type of construction, all live and dead loads are carried
by the structural-frame skeleton. For this reason, the
exterior walls are nonbearing curtain walls. Roof and
floor loads are transmitted to beams and girders, which
are, in turn, supported by columns. The horizontal
members or beams that connect the exterior columns are
called spandrel beams. If you add additional rows of
columns and beams, there is no limitation to the area of
floor and roof that can be supported using skeleton
construction. However, one limitation of using
skeleton construction is the distance between columns.
Oftentimes, large structures, such as aircraft
hangars, may require greater distances between
supports than can be spanned by the standard structural
steel shapes. In this case, one of several methods of
long-span steel construction is used. One method uses
built-up girders to span the distances between supports.
Two types of built-up girders are shown in figure 8-50.
As shown in the figure, the built-up girder consists of
steel plates and shapes that are combined together to
meet the necessary strength. The individual parts of
these girders are connected by welding or riveting.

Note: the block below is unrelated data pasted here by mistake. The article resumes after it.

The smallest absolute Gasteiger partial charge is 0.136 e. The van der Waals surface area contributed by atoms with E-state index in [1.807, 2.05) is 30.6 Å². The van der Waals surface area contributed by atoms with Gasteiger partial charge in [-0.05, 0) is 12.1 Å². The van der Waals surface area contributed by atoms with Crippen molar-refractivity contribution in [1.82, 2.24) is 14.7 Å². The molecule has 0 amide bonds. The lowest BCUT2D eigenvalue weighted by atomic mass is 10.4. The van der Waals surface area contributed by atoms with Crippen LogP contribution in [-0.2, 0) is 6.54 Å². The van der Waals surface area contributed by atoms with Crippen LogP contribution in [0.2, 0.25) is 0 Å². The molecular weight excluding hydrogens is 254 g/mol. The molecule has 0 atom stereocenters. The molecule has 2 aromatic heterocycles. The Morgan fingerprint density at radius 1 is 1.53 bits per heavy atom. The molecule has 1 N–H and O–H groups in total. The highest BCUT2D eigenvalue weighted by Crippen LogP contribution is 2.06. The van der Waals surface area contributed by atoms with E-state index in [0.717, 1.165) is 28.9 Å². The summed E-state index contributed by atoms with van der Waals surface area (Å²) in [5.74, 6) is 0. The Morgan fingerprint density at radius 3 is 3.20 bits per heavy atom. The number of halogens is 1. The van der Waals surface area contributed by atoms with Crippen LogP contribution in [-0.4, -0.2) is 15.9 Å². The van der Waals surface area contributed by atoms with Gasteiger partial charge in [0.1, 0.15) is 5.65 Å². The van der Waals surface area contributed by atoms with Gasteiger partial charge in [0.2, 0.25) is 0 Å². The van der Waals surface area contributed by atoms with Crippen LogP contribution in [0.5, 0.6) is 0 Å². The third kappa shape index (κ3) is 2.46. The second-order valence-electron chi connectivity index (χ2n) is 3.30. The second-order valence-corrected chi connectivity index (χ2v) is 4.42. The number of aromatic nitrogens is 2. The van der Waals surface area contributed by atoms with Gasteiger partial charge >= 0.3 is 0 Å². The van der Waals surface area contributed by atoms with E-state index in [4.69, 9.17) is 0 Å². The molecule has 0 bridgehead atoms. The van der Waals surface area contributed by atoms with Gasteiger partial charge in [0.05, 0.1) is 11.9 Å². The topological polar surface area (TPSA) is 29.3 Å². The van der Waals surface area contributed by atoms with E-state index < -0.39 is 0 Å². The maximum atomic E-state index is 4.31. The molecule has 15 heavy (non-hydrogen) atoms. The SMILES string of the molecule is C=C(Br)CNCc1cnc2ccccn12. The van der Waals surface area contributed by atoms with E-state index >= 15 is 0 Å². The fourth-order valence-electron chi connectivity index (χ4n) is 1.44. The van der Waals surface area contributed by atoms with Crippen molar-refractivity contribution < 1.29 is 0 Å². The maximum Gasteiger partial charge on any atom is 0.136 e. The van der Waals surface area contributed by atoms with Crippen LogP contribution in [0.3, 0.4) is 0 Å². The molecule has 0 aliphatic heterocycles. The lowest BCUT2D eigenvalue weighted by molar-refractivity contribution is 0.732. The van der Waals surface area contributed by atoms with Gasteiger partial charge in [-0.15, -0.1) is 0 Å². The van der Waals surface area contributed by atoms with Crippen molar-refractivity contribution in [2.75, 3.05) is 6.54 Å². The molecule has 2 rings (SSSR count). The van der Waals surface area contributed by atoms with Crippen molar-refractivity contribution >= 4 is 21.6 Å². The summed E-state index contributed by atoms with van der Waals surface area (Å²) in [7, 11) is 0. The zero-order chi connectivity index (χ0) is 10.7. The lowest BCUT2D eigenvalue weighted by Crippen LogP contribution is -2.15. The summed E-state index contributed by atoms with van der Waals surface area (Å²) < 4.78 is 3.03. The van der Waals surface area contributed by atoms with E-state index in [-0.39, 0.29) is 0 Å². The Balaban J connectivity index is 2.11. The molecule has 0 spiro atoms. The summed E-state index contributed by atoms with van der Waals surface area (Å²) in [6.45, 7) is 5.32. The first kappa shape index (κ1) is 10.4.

Another method, usually more economical, is the
use of a truss to span large distances. A TRUSS is the
framework of a structural member consisting of a top
chord, bottom chord, and diagonal web members that
are usually placed in a triangular arrangement. Figure
8-51 shows many different types of trusses that can be
fabricated to conform to the shape of nearly any roof
A third long-span method, although not as versatile
as trusses, is the use of bar joists. BAR JOISTS are
much lighter than trusses and are fabricated in several
different types. One type is shown in figure 8-52.
Prefabricated bar joists, designed to conform to specific
load requirements, are obtainable from commercial
companies. Other long-span construction methods
Figure 8-50.Typical built-up girders.
Figure 8-51.Typical steel trusses.